This is something I always found to be a bit of a contradiction.

The Torah states that a person's sins are their own to bear and that no one may die for the sins of another.

Parents shall not be put to death for children, nor children be put to death for parents: a person shall be put to death only for his own crime. - Devarim 24:16

At the same time, we see examples where the Torah cites Hahsem is punishing either entire nations of people or multiple generations of people for a previous wrongdoing.

  • The killing of the Egyptian children for the sins of their parents.
  • The killing of the Canaanites (including children)
  • The killing of the Amalekites (including children)

Cursing multiple generations of those who worship graven images and false gods:

You shall not bow down to them or serve them. For I the LORD your God am an impassioned God, visiting the guilt of the parents upon the children, upon the third and upon the fourth generations of those who reject Me, - Shemot 20:5

Psalms even speaks of it being a blessing to inflict punishments against others in the way they inflicted them upon us.

Fair Babylon, you predator, a blessing on him who repays you in kind what you have inflicted on us; a blessing on him who seizes your babies and dashes them against the rocks! - Tehillim 137:8-9

How exactly do we rationalize this with regards to the idea that sins fall upon the individual alone and not their entire community/family/nation?


2 Answers 2


According to Sanhedrin 27b, children are punished for their fathers’ sins only when they follow in their footsteps; children who do not follow the sins of their fathers are not punished on their account.

ובנים בעון אבות לא והכתיב (שמות לד, ז) פוקד עון אבות על בנים התם כשאוחזין מעשה אבותיהן בידיהן

Are children not punished for their fathers’ sins? But it is written: He remembers the sins of the fathers on the children! That is when they grab hold of the actions of their fathers in their hands.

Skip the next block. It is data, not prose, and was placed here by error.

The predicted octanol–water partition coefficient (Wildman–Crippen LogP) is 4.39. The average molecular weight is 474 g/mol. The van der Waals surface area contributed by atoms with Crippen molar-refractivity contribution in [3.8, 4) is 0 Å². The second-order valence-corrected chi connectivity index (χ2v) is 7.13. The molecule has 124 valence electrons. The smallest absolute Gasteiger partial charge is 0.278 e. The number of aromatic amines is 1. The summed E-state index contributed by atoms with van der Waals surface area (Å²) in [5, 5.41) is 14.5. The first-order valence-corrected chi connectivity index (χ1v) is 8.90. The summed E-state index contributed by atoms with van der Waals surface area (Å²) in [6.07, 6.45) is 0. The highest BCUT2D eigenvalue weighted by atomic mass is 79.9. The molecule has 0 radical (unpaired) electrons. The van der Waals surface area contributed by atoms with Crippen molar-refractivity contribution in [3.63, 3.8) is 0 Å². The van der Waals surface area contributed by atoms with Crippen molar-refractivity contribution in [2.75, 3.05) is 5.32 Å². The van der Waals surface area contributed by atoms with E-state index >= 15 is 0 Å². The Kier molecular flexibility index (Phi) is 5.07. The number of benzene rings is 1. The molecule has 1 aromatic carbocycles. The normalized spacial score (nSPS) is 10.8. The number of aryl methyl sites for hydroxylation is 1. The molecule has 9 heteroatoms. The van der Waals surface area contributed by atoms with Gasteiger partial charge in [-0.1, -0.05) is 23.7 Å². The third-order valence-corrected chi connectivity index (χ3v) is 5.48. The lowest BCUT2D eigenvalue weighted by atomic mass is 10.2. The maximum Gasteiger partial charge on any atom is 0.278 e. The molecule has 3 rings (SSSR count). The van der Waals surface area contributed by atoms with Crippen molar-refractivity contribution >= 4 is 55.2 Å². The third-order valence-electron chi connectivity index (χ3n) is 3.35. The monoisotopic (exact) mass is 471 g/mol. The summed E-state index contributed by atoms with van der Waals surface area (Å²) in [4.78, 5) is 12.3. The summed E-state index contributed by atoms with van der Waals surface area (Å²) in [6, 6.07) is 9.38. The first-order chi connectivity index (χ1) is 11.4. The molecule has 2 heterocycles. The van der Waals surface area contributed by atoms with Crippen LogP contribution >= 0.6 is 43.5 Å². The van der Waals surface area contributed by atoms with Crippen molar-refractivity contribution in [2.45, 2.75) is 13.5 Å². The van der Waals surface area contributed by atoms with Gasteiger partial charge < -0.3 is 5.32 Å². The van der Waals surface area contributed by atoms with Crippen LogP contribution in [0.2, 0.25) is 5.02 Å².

In all of the examples you brought, the children were just as guilty as the fathers.

Further, Sifri Devarim 280 understands that minors can be punished for their fathers’ sins:

איש בחטאו יומתו. גדולים מתים בעון עצמם, קטנים מתים בעון אבותם.

”Each man for his sin will they die” - Majors die for their own sins, minors die for their fathers’ sins.

  • Can you explain further why "the children were just as guilty as the fathers" in each case?
    – barbecue
    Commented Mar 24, 2019 at 19:41
  • 1
    @barbecue The Egyptians tormented the Jews; their children tormented the Jews. The Canaanites were idol worshippers; their children were idol worshippers. Etc. Plus the underage children can be punished even when innocent for their parents’ sins. I think it’s fairly self-explanatory, really.
    – DonielF
    Commented Mar 24, 2019 at 19:58
  • My intention was that you add more detail to your answer to explain WHY the cases are different.
    – barbecue
    Commented Mar 25, 2019 at 3:39
  1. Your first quote is only relevant for a Beis Din, for Earthy punishments. One can not offer himself to be stoned instead of his son that sinned, for example.

  2. Traditionally (source needed) the souls are reincarnations of previous souls, bearing their deeds and judgments. Similarly to the 9-dots-4 lines puzzle, as we are unable to solve the justice/injustice paradox within this world (for example why little kids suffer terrible illnesses and death), we have to assume that both souls and judgments extend to the pre-after-world.

    Therefore G-d allows himself to judge single people, nations and generations by being able to see the big picture extending the limits of this world.

  • #1 isn’t necessarily true; see the Gemara I cite in my answer.
    – DonielF
    Commented Mar 24, 2019 at 19:59
  • @DonielF Do you mean "the children were just as guilty as the fathers."? So they are punished on their own - what the big deal?
    – Al Berko
    Commented Mar 24, 2019 at 20:03
  • The problem is that the Gemara applies both Pesukim to the Heavenly courts as well.
    – DonielF
    Commented Mar 24, 2019 at 20:04

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